Toxic clouds over Iraq 'worsening Mosul humanitarian crisis'

Toxic clouds over Iraq 'worsening Mosul humanitarian crisis'
NASA has released images showing the serious environmental and humanitarian impact of burning oil wells and a sulphur plant set ablaze by the Islamic State group militants in Mosul.
2 min read
28 October, 2016

Iraq sulphur fires

Toxic clouds over northern Iraq from a burning sulphur plant and oil wells set ablaze by Islamic State group militants have contributed to the "wholesale destruction of Iraq's environment".

Two Iraqis died after militants blew up the Mishraq sulphur mine in Mosul, and more than a 1,000 were hospitalised.

"It makes living conditions dangerous and miserable, if not impossible. It will push countless people to join the unprecedented global refugee population," UN environment chief Erik Solheim said.

"That's why the environment needs to be placed at the centre of crisis response, conflict prevention and conflict resolution."

Stockpiles of sulphur dioxide stored at the Mishraq Sulphate Factory caught fire last Friday, leading to a large toxic cloud spreading over dozens of kilometres.

Two Iraqis died from the attack, and more than a thousand were treated for suffocation in Qayyarah, Ijhala, and Makhmour health centres.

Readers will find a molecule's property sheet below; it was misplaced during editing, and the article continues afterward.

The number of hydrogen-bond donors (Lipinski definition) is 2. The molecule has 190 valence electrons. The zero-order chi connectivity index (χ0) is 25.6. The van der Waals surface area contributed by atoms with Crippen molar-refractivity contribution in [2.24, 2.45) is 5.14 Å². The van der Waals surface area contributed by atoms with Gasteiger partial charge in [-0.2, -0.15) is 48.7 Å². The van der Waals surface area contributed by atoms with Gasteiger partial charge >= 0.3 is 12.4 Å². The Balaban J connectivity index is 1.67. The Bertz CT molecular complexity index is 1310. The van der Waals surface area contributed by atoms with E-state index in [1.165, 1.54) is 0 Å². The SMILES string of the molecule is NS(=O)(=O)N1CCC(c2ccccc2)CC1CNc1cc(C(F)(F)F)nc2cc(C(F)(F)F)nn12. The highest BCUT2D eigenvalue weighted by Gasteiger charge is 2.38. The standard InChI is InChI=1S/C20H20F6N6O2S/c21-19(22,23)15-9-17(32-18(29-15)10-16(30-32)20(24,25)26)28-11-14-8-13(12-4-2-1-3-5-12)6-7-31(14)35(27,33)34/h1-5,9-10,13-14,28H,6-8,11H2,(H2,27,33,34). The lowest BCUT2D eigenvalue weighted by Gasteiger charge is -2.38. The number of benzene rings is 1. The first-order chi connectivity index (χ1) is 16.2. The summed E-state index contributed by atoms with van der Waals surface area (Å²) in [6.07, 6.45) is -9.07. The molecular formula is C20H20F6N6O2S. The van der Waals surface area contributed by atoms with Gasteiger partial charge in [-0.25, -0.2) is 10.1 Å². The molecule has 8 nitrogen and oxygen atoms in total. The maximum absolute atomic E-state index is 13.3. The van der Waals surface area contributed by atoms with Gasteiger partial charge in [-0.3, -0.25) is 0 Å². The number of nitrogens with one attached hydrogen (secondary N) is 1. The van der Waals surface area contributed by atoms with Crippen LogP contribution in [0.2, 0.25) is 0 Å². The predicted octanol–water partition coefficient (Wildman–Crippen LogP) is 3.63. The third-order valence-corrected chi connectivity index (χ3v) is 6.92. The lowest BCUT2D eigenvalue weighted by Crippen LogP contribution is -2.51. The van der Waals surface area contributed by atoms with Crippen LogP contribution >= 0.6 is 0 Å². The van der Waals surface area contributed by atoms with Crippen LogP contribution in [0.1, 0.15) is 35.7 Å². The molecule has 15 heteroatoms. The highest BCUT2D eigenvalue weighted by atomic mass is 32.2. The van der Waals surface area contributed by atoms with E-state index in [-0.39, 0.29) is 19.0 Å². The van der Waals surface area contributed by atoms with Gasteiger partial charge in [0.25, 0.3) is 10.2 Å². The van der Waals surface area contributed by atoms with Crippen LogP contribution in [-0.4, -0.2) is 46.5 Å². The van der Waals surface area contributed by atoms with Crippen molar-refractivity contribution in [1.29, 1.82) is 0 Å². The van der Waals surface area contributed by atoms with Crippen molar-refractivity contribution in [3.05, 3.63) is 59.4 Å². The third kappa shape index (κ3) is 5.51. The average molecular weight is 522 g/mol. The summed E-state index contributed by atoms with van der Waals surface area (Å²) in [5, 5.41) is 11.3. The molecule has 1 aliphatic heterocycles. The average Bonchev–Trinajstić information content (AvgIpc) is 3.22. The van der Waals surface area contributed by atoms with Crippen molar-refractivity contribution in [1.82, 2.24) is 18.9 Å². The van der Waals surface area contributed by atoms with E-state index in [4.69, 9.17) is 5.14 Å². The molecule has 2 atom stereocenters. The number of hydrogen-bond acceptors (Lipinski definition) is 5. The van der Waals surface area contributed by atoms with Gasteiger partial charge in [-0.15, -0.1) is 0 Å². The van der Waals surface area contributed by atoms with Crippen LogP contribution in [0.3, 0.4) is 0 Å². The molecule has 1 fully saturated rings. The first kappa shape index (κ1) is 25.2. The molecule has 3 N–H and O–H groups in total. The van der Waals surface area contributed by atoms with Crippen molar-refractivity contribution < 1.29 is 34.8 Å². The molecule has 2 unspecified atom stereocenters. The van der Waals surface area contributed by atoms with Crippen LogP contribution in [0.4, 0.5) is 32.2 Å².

mosul toxic cloud

Plumes of smoke near Mosul, captured on October 22 [NASA]

IS militants have also set fire to 19 oil wells, the UN said, as part of its "scorched earth" tactics, with civilians and armed forces exposed to toxic fumes, causing health problems such as skin irritation and shortness of breath.

Earlier this month a water plant was caught in the crossfire, leading to a chlorine gas leak and around 100 civilians needing medical treatment.

Satellite images from NASA show the extent of the plumes. It said if the sulphur dioxide were coming from a volcano rather than a fire, it would already be among the largest eruptions of 2016.

mosul toxic cloud

Levels of sulphur dioxide over Iraq, captured October 24 [NASA]

"In the first few days, the fire did not appear to be particularly energetic and our preliminary observations suggest that much of the sulphur dioxide remained in the boundary layer and the lower troposphere, which accentuates the impact on air quality and health," said Simon Carn, an atmospheric scientist at Michigan Tech.

In high concentrations, sulphur dioxide can be life-threatening, he added.

"This ongoing ecocide is a recipe for a prolonged disaster," Solheim said.

"This is sadly just the latest episode in what has been the wholesale destruction of Iraq's environment over several decades - from the draining of the marshlands to the contamination of land and the collapse of environmental management systems."